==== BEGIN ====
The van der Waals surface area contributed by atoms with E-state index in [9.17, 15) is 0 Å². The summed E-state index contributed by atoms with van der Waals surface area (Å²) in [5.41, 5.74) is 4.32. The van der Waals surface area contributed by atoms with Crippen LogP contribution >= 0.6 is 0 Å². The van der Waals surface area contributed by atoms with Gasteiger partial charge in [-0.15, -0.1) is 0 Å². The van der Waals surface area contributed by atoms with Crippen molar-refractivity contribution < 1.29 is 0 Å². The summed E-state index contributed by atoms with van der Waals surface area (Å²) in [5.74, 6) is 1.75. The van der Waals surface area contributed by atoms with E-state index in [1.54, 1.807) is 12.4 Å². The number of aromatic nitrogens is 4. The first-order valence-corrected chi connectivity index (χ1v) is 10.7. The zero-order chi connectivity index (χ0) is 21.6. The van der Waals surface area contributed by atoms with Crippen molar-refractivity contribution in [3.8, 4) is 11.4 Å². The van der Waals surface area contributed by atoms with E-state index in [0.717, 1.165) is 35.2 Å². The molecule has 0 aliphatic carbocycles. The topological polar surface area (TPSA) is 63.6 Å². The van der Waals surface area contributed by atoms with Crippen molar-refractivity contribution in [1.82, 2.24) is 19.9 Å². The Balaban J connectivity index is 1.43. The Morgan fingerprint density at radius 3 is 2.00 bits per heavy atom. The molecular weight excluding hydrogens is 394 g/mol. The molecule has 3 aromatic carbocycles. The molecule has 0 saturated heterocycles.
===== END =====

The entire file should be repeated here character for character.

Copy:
The van der Waals surface area contributed by atoms with E-state index in [9.17, 15) is 0 Å². The summed E-state index contributed by atoms with van der Waals surface area (Å²) in [5.41, 5.74) is 4.32. The van der Waals surface area contributed by atoms with Crippen LogP contribution >= 0.6 is 0 Å². The van der Waals surface area contributed by atoms with Gasteiger partial charge in [-0.15, -0.1) is 0 Å². The van der Waals surface area contributed by atoms with Crippen molar-refractivity contribution < 1.29 is 0 Å². The summed E-state index contributed by atoms with van der Waals surface area (Å²) in [5.74, 6) is 1.75. The van der Waals surface area contributed by atoms with E-state index in [1.54, 1.807) is 12.4 Å². The number of aromatic nitrogens is 4. The first-order valence-corrected chi connectivity index (χ1v) is 10.7. The zero-order chi connectivity index (χ0) is 21.6. The van der Waals surface area contributed by atoms with Crippen molar-refractivity contribution in [3.8, 4) is 11.4 Å². The van der Waals surface area contributed by atoms with E-state index in [0.717, 1.165) is 35.2 Å². The molecule has 0 aliphatic carbocycles. The topological polar surface area (TPSA) is 63.6 Å². The van der Waals surface area contributed by atoms with Crippen molar-refractivity contribution in [1.82, 2.24) is 19.9 Å². The Balaban J connectivity index is 1.43. The Morgan fingerprint density at radius 3 is 2.00 bits per heavy atom. The molecular weight excluding hydrogens is 394 g/mol. The molecule has 3 aromatic carbocycles. The molecule has 0 saturated heterocycles.